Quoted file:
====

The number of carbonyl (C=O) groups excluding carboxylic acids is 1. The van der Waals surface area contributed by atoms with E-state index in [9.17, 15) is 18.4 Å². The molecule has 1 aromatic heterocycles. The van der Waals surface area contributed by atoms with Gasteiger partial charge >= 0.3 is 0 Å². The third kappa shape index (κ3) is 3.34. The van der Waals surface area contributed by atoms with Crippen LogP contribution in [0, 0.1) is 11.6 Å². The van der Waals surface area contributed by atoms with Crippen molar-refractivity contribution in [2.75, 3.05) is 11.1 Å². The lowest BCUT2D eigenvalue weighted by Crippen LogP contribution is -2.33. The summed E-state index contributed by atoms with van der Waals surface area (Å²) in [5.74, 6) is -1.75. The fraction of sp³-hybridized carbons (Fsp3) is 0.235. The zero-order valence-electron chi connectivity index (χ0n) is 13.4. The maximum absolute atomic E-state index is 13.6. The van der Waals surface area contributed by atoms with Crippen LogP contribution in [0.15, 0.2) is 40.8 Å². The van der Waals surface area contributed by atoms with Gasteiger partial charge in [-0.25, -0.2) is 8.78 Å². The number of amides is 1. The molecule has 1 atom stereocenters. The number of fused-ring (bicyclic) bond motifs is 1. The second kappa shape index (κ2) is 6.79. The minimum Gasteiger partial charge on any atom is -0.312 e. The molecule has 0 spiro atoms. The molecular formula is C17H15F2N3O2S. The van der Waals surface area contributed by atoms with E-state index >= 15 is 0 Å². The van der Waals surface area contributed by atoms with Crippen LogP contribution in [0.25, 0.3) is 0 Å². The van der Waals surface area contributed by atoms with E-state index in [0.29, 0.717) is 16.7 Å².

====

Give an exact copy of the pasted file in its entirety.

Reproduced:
The number of carbonyl (C=O) groups excluding carboxylic acids is 1. The van der Waals surface area contributed by atoms with E-state index in [9.17, 15) is 18.4 Å². The molecule has 1 aromatic heterocycles. The van der Waals surface area contributed by atoms with Gasteiger partial charge >= 0.3 is 0 Å². The third kappa shape index (κ3) is 3.34. The van der Waals surface area contributed by atoms with Crippen LogP contribution in [0, 0.1) is 11.6 Å². The van der Waals surface area contributed by atoms with Crippen molar-refractivity contribution in [2.75, 3.05) is 11.1 Å². The lowest BCUT2D eigenvalue weighted by Crippen LogP contribution is -2.33. The summed E-state index contributed by atoms with van der Waals surface area (Å²) in [5.74, 6) is -1.75. The fraction of sp³-hybridized carbons (Fsp3) is 0.235. The zero-order valence-electron chi connectivity index (χ0n) is 13.4. The maximum absolute atomic E-state index is 13.6. The van der Waals surface area contributed by atoms with Crippen LogP contribution in [0.15, 0.2) is 40.8 Å². The van der Waals surface area contributed by atoms with Gasteiger partial charge in [-0.25, -0.2) is 8.78 Å². The number of amides is 1. The molecule has 1 atom stereocenters. The number of fused-ring (bicyclic) bond motifs is 1. The second kappa shape index (κ2) is 6.79. The minimum Gasteiger partial charge on any atom is -0.312 e. The molecule has 0 spiro atoms. The molecular formula is C17H15F2N3O2S. The van der Waals surface area contributed by atoms with E-state index >= 15 is 0 Å². The van der Waals surface area contributed by atoms with Crippen LogP contribution in [0.25, 0.3) is 0 Å². The van der Waals surface area contributed by atoms with E-state index in [0.29, 0.717) is 16.7 Å².